By ann summers
There probably have been numerous Trump biography projects already underway, perhaps even one started when we thought he would lose the Electoral College vote.
We already have some interesting, even landmark films about a variety of financial scandals, so there will be an actual, rather than satiric Trump biopic, probably produced with …. Russian money. Call it Get The Bigly Shorty.
And we know that’s what Trump really wants, a biopic rather than the soon-to-be historical ignominy as the worst US president.
Now that we have the Paradise Papers it seems more clear why the story of the end of the Trump administration is being written, even as we know he cannot write a book long enough for ordinary humans to read.
Unlike his predecessor, Trump will have to have any post-POTUS memoir ghost-written.
He needs a hagiographic film, not so much like Lincoln or Bulworth, because he’s a … star.
My preference would be something based on the Stavisky Affair like Alain Resnais’s Stavisky, probably because it has both flashbacks and flash-forwards plus a Trotsky cameo, but Hollywood will probably make it more like Stolen Holiday (1937).
“What attracted me to the character of Alexandre was his connection to the theatre, to show-business in general. Stavisky seemed to me like an incredible actor, the hero of a serial novel. He had the gift of bringing reality to his fantasies by means of regal gestures.”  (Among many theatrical references, the film features a scene in the theatre in which Alexandre rehearses a scene from Giraudoux‘s Intermezzo, and another in which he attends a performance of Coriolanus. His office is adorned with theatrical posters.)
(Resnais’s preferred title for the film was Biarritz-Bonheur,)
More importantly, Stavisky did have a real effect on French government.
A right-wing coup d’état seemed like a possibility, but historians agree that the multiple right-wing forces were in no way coordinated and in no way trying to overthrow the government.
Even after the financial stiffness of Mitt Romney, we now have the ultimate in kleptocratic hubris.
U.S. President Donald Trump vowed to fight the power of global elites and told voters he would put “America First.” But surrounding Trump are a number of close associates who have used offshore tax havens to conduct business.
The Paradise Papers is a global investigation based on 13.4 million leaked files from leading offshore law firm Appleby, trust company Asiaciti, and from company registries in 19 secrecy jurisdictions. The files reveal the offshore activities of some of the world’s most powerful people and companies. There is nothing illegal about doing business offshore, but the offshore industry’s role in allowing tax avoidance and financial secrecy has generated significant public interest.
The promise of tax havens is secrecy – offshore locales create and oversee companies that often are difficult, or impossible, to trace back to their owners. While having an offshore entity is often legal, the built-in secrecy attracts money launderers, drug traffickers, kleptocrats and others who want to operate in the shadows. Offshore companies, often “shells” with no employees or office space, are also used in complex tax-avoidance structures that drain billions from national treasuries. The offshore industry makes “the poor poorer” and is “deepening wealth inequality,” said Brooke Harrington, a certified wealth manager and Copenhagen Business School professor who is the author of ‘Capital without Borders: Wealth Managers and the One Percent.’ www.icij.org/…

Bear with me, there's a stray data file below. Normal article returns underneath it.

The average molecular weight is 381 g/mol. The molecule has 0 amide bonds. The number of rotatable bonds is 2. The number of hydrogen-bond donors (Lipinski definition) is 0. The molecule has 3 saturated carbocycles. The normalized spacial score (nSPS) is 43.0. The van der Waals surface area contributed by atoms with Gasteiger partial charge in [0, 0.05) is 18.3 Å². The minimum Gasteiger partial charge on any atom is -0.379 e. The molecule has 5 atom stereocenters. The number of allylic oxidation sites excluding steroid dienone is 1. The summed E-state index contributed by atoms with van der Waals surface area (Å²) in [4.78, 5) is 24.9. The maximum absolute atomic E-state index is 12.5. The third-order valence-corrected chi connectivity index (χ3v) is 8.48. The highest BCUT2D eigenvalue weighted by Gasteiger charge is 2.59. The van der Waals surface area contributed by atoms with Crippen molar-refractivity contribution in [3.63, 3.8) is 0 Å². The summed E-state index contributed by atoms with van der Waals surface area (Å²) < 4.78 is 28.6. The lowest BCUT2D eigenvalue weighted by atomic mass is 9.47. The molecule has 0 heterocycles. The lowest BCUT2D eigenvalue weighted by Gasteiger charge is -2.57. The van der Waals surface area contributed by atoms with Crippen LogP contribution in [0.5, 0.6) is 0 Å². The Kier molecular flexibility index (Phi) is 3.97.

Trump in Asia also does explain perhaps why Mike Flynn’s NSC deputy, K.T. McFarland was nominated for Ambassador to Singapore, and what other “meetings” will happen during this trip, other than Agent Orange reporting to his commissar. As mentioned before, it’s always more interesting to note who is in the 45* entourage, considering the release of the Paradise Papers. Recall the background politics of the Trump trip to Saudi Arabia, including some deals that Kushner may have been working concurrently.
The Paradise Papers is a major new leak of documents from two offshore services firms based in Bermuda and Singapore, as well as from 19 corporate registries maintained by governments in secret offshore jurisdictions. The documents were obtained by the Süddeutsche Zeitung and shared with the International Consortium of Investigative Journalists (ICIJ), which organized a collaborative investigation with dozens of outlets across the world, including the Organized Crime and Corruption Reporting Project (OCCRP).
They reveal a whole world of offshore machinations by some of the wealthiest people on Earth that is usually completely obscured from public scrutiny.
Offshore Trove Exposes Trump-Russia Links And Piggy Banks Of The Wealthiest 1 Percent
A trove of 13.4 million records exposes ties between Russia and U.S. President Donald Trump’s billionaire commerce secretary, the secret dealings of the chief fundraiser for Canadian Prime Minister Justin Trudeau and the offshore interests of the queen of England and more than 120 politicians around the world.
The leaked documents, dubbed the Paradise Papers, show how deeply the offshore financial system is entangled with the overlapping worlds of political players, private wealth and corporate giants, including Apple, Nike, Uber and other global companies that avoid taxes through increasingly imaginative bookkeeping maneuvers.
One offshore web leads to Trump’s commerce secretary, private equity tycoon Wilbur Ross, who has a stake in a shipping company that has received more than $68 million in revenue since 2014 from a Russian energy company co-owned by the son-in-law of Russian President Vladimir Putin.
In all, the offshore ties of more than a dozen Trump advisers, Cabinet members and major donors appear in the leaked data.